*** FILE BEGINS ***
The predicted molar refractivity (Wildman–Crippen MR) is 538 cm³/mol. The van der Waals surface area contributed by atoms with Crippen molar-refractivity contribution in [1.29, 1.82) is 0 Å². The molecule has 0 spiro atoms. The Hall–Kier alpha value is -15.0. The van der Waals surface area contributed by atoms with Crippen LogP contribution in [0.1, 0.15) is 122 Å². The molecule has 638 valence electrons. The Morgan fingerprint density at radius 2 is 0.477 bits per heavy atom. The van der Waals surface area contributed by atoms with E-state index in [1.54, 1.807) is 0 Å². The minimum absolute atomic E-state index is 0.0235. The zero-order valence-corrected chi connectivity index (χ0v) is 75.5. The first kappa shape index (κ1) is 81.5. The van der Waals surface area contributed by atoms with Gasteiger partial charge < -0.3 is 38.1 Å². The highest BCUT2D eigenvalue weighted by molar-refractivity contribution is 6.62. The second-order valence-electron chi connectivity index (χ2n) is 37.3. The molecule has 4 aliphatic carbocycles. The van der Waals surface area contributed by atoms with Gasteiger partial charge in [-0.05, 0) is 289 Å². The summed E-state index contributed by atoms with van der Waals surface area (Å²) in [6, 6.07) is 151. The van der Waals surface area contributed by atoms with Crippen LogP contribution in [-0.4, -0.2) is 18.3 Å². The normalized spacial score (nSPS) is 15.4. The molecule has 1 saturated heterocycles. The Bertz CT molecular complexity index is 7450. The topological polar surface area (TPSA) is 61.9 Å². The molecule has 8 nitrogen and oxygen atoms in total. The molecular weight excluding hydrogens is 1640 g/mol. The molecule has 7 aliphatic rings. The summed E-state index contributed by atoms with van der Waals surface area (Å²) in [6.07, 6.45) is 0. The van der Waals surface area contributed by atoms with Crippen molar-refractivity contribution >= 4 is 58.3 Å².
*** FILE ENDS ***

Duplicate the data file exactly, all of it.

The predicted molar refractivity (Wildman–Crippen MR) is 538 cm³/mol. The van der Waals surface area contributed by atoms with Crippen molar-refractivity contribution in [1.29, 1.82) is 0 Å². The molecule has 0 spiro atoms. The Hall–Kier alpha value is -15.0. The van der Waals surface area contributed by atoms with Crippen LogP contribution in [0.1, 0.15) is 122 Å². The molecule has 638 valence electrons. The Morgan fingerprint density at radius 2 is 0.477 bits per heavy atom. The van der Waals surface area contributed by atoms with E-state index in [1.54, 1.807) is 0 Å². The minimum absolute atomic E-state index is 0.0235. The zero-order valence-corrected chi connectivity index (χ0v) is 75.5. The first kappa shape index (κ1) is 81.5. The van der Waals surface area contributed by atoms with Gasteiger partial charge < -0.3 is 38.1 Å². The highest BCUT2D eigenvalue weighted by molar-refractivity contribution is 6.62. The second-order valence-electron chi connectivity index (χ2n) is 37.3. The molecule has 4 aliphatic carbocycles. The van der Waals surface area contributed by atoms with Gasteiger partial charge in [-0.05, 0) is 289 Å². The summed E-state index contributed by atoms with van der Waals surface area (Å²) in [6, 6.07) is 151. The van der Waals surface area contributed by atoms with Crippen LogP contribution in [-0.4, -0.2) is 18.3 Å². The normalized spacial score (nSPS) is 15.4. The molecule has 1 saturated heterocycles. The Bertz CT molecular complexity index is 7450. The topological polar surface area (TPSA) is 61.9 Å². The molecule has 8 nitrogen and oxygen atoms in total. The molecular weight excluding hydrogens is 1640 g/mol. The molecule has 7 aliphatic rings. The summed E-state index contributed by atoms with van der Waals surface area (Å²) in [6.07, 6.45) is 0. The van der Waals surface area contributed by atoms with Crippen molar-refractivity contribution >= 4 is 58.3 Å².